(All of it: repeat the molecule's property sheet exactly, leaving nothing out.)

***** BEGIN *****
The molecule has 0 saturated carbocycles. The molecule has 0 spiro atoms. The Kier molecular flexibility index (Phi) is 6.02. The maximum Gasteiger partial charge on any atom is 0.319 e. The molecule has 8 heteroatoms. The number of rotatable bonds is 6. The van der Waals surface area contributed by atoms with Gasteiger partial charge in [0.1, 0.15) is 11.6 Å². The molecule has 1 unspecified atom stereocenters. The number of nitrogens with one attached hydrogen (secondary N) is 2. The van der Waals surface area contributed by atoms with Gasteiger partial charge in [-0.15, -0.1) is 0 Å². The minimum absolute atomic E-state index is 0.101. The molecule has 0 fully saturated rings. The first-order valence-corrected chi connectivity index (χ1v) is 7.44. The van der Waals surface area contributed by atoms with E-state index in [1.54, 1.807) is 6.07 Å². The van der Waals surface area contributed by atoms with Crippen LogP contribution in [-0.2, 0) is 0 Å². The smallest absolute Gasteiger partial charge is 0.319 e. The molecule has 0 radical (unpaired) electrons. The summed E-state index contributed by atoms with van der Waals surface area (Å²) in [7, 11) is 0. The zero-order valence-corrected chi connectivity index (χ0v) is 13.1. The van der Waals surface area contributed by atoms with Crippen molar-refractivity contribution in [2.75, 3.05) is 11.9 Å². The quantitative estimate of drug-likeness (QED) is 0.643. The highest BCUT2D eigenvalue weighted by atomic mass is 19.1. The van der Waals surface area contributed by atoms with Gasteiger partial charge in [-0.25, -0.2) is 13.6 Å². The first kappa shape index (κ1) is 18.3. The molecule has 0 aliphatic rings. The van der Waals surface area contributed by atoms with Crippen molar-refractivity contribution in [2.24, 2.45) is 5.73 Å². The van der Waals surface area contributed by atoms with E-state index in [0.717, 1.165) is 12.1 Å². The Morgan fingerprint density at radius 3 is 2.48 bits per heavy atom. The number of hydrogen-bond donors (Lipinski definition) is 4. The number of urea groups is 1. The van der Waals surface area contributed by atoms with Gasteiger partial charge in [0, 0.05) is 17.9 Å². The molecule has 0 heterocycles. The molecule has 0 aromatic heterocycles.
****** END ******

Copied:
The molecule has 0 saturated carbocycles. The molecule has 0 spiro atoms. The Kier molecular flexibility index (Phi) is 6.02. The maximum Gasteiger partial charge on any atom is 0.319 e. The molecule has 8 heteroatoms. The number of rotatable bonds is 6. The van der Waals surface area contributed by atoms with Gasteiger partial charge in [0.1, 0.15) is 11.6 Å². The molecule has 1 unspecified atom stereocenters. The number of nitrogens with one attached hydrogen (secondary N) is 2. The van der Waals surface area contributed by atoms with Gasteiger partial charge in [-0.15, -0.1) is 0 Å². The minimum absolute atomic E-state index is 0.101. The molecule has 0 fully saturated rings. The first-order valence-corrected chi connectivity index (χ1v) is 7.44. The van der Waals surface area contributed by atoms with E-state index in [1.54, 1.807) is 6.07 Å². The van der Waals surface area contributed by atoms with Crippen LogP contribution in [-0.2, 0) is 0 Å². The smallest absolute Gasteiger partial charge is 0.319 e. The molecule has 0 radical (unpaired) electrons. The summed E-state index contributed by atoms with van der Waals surface area (Å²) in [7, 11) is 0. The zero-order valence-corrected chi connectivity index (χ0v) is 13.1. The van der Waals surface area contributed by atoms with Crippen molar-refractivity contribution in [2.75, 3.05) is 11.9 Å². The quantitative estimate of drug-likeness (QED) is 0.643. The highest BCUT2D eigenvalue weighted by atomic mass is 19.1. The van der Waals surface area contributed by atoms with Gasteiger partial charge in [-0.25, -0.2) is 13.6 Å². The first kappa shape index (κ1) is 18.3. The molecule has 0 aliphatic rings. The van der Waals surface area contributed by atoms with Crippen molar-refractivity contribution in [2.24, 2.45) is 5.73 Å². The van der Waals surface area contributed by atoms with E-state index in [0.717, 1.165) is 12.1 Å². The Morgan fingerprint density at radius 3 is 2.48 bits per heavy atom. The number of hydrogen-bond donors (Lipinski definition) is 4. The number of urea groups is 1. The van der Waals surface area contributed by atoms with Gasteiger partial charge in [0, 0.05) is 17.9 Å². The molecule has 0 heterocycles. The molecule has 0 aromatic heterocycles.